The recent torrential rain has ended summer and attracted a Little Egret. The Little Egret could be seen wading around the field pulling up worms for breakfast. The Little Egret was large, so we thought we were lucky and had a Great Egret. Alas, beak, legs and feet show it to be a Little Egret, a far more common variety.
Life can be tough. This year we have seen masses of Goldfinch, at the same time there have been Magpies, Sparrowhawks and Kestrels, all feeding on the smaller birds. Most days there are piles of feathers around the garden and field where some bird has met its maker. While this Kestrel was feeding, the Goldfinch were still at their Niger seed.
Cloudless evening on Monday so I attempted to photograph NEOWISE. The problem I had was with my knowledge of the camera. I didn’t know where infinity was on the lens scale. Should it be hard up against the stop, on the infinity mark or some other position? Does it change with different zoom? During daylight this morning I discovered it was significantly different, more on the 300-meter distance, and does change with focal lengths. It is difficult to focus through the viewfinder when there is just black. No help from the moon to act as a focusing aid, because it was a new moon. So alas my pictures could be sharper. Possibly I should have tried focusing on the planets of Jupiter and Saturn which were very bright, close together and towards the South East.
The first photograph, where you can see the trees, was taken on my mobile phone. With a little imagination, you can see the comet trail point directly upwards. The second photograph was taken with the DSLR, zoomed and cropped to the comet.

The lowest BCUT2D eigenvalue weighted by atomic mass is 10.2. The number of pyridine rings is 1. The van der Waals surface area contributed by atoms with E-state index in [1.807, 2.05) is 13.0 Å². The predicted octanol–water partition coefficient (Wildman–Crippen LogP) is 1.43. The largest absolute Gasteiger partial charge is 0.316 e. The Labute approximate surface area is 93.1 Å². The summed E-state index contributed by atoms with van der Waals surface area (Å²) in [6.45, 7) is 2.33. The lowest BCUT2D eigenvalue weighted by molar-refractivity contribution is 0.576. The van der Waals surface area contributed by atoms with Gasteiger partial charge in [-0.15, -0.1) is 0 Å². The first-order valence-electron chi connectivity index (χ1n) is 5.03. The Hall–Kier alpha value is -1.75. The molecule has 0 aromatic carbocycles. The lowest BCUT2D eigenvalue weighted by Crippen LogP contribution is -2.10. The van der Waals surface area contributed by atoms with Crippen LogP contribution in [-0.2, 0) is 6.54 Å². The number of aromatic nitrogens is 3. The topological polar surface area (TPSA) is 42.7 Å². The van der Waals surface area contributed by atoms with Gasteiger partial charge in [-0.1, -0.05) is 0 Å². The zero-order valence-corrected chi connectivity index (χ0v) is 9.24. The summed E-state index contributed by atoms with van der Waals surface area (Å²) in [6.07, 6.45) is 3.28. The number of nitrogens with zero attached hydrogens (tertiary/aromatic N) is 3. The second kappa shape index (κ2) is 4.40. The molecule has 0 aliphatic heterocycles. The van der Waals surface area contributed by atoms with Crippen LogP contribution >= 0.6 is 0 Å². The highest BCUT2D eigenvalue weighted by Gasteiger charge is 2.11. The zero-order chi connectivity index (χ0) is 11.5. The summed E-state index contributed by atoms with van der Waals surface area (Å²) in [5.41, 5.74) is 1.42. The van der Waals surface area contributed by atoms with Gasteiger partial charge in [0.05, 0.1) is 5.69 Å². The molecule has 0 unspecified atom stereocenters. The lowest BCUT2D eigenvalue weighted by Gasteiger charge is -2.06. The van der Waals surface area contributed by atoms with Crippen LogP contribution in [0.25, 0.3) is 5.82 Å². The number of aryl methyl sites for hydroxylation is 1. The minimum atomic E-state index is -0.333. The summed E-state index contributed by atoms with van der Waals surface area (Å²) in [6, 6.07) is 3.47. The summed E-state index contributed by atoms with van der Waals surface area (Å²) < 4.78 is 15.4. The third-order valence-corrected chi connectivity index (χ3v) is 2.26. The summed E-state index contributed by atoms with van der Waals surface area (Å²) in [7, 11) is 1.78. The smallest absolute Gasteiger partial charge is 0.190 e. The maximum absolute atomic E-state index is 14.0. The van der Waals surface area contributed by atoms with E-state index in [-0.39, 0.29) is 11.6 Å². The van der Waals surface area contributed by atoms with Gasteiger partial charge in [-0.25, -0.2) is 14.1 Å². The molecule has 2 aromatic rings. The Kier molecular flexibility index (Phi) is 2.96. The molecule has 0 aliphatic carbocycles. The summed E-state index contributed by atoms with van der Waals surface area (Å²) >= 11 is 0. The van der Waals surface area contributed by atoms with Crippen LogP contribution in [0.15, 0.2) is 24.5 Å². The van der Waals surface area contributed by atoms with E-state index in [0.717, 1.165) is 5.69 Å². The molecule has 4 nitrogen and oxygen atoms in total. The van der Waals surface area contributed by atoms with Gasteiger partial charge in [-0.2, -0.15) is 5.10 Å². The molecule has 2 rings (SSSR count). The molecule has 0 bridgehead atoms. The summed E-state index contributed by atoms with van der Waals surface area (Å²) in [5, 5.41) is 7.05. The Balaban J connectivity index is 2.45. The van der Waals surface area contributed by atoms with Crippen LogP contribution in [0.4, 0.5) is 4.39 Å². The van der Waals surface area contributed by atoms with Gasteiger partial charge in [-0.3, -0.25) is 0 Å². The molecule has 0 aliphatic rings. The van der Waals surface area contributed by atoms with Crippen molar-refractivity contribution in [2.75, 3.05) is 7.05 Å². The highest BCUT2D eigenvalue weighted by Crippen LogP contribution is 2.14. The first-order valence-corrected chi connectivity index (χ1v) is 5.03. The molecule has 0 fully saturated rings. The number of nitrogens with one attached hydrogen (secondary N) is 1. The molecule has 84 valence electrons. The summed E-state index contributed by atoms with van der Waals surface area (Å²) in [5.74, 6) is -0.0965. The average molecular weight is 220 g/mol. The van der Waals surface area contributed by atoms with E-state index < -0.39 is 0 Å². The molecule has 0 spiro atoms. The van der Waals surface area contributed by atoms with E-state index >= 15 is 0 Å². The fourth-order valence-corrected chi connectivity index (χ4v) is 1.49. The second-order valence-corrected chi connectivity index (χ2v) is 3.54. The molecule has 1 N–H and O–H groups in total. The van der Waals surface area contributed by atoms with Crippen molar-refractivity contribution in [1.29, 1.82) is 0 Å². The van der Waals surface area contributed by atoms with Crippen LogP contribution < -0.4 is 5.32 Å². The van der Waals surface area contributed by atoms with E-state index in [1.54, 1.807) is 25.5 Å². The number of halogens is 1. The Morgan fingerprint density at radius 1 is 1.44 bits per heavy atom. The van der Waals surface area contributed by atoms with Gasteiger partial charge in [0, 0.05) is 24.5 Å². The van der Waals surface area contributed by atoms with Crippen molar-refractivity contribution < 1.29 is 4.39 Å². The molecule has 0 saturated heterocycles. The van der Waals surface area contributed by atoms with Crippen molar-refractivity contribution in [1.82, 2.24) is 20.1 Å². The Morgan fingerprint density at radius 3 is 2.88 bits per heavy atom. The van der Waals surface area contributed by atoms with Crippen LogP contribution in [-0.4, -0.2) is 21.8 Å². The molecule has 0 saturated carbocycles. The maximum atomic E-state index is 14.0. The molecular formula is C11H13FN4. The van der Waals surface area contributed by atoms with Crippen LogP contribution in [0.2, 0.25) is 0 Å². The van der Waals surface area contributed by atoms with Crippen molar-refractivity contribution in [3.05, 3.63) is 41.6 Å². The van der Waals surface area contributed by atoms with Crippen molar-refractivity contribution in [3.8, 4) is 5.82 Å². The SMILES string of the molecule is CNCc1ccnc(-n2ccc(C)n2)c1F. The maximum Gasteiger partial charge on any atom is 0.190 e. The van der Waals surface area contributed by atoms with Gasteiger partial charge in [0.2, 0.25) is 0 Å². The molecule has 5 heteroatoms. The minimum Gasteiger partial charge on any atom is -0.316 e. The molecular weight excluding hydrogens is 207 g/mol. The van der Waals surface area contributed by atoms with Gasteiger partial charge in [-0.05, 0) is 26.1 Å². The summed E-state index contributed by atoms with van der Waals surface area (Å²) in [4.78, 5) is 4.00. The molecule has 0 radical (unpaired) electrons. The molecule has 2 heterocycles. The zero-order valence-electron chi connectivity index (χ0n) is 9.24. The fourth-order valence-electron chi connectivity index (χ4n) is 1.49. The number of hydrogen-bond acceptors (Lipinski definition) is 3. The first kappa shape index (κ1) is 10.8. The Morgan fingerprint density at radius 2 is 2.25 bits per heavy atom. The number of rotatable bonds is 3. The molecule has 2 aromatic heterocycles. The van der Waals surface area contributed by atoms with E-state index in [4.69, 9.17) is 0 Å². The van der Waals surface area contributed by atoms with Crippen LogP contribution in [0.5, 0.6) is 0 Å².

The tail of the comet was just visible with the naked eye, but only if you knew where to look and had spotted it with binoculars. I was looking after 11 pm. Any earlier and the sky was too bright, leave it later and I believe the comet was nearer the horizon. When we saw the comet, it was towards the North West, halfway between the horizon and star called Dubhe in The Plough constellation. Dubhe is one of two pointer stars used to locate Polaris.
R and I had made a previous attempt by getting up at 3.30 in the morning, alas it was cloudy on the horizon, we looked in the wrong direction, and it was getting very bright at that time of the morning. Excellent view of Venus, it is now viewable in the morning.
By chance we saw the International Space Station fly over us on Sunday night. On the Monday and Tuesday I took to taking photographs of it. The first ones taken on Monday were short 30 second exposures. The last photograph taken on Tuesday at 23.45 was for the full duration of the visible portion of the flight. Unfortunately camera was not pointing quite the correct way, so we don’t see it fade out.